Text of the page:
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Perspectives on Narratives, And The Future of Personal and Systems Transformation -1

To take a position about futures involves discerning narratives about reality. That demands ongoing efforts to find your bearing, while navigating the external environment and internal state; both of which can be dynamic and disorienting. In this part I explore the value of attending to personal and systemic priorities in building alternate perspectives.



Of course you’re interested in restorative and positive futures! Stories of futures that are sustainable and equitable, because hopefully you and I could be in them. But you’re also agonising over today’s adverse visions and news. Nervously anticipating maybe there’s something redeemable, or maybe not. Whether you call them images or narratives, these ‘stories’ are tethered to our cultures’ perceptions, core myths and worldviews. They reverberate through cultures, they trigger specific responses and at times morph the capability to distinguish reality. Living this way seems like that dream where you’re in free fall and are subconsciously surprised nothing has arrested this fall yet. So jarring, it wakes you out of your story. At times you wish it was a dream.

So how do you then distinguish and make sense of today’s emerging narratives and try to arrive at positive perspectives of the future?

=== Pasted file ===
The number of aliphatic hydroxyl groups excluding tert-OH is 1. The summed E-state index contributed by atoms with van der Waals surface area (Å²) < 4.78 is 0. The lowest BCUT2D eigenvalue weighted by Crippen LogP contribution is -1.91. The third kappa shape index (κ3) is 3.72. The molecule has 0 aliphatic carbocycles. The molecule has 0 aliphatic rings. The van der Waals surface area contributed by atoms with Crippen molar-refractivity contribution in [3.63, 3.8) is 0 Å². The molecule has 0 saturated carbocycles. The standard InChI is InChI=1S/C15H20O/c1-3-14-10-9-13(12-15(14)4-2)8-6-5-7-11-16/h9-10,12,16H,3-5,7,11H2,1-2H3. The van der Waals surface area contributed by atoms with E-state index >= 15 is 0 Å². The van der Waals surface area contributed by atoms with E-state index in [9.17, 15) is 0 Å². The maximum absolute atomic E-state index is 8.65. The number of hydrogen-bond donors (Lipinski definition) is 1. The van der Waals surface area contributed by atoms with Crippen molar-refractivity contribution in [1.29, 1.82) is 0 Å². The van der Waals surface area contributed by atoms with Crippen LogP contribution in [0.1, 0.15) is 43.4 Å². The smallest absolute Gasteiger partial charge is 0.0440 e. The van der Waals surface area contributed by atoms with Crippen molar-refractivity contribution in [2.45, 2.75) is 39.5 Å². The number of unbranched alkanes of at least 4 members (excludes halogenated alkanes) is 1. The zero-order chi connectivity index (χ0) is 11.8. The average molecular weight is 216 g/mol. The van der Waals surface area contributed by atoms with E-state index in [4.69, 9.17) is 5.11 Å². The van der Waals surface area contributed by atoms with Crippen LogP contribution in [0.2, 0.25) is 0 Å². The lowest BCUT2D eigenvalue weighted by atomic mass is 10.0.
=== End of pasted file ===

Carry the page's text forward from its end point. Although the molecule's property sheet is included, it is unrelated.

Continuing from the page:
One conventional way is to slice stories, fragment science, religion, economics, peoples. To examine in isolation the questions that matter primarily to the dominant stakeholder. Narratives, like effective stories or poems focus on one or a few dominant character journeys, fading the others. This removal of the others in neatly reduced narratives, naturally triggers guarded curiosity about the missing people and missing perspectives. Questions like: How does it play out?; Does it end well?; Can I have hope?; What about my identity?; My investments?; My vote?; My faith? It’s about ‘my value’ as an individual or a collective. This inductive and atomised sensemaking examines and traces story fragments to optimise decisions and secure favourable consequences for one stakeholder.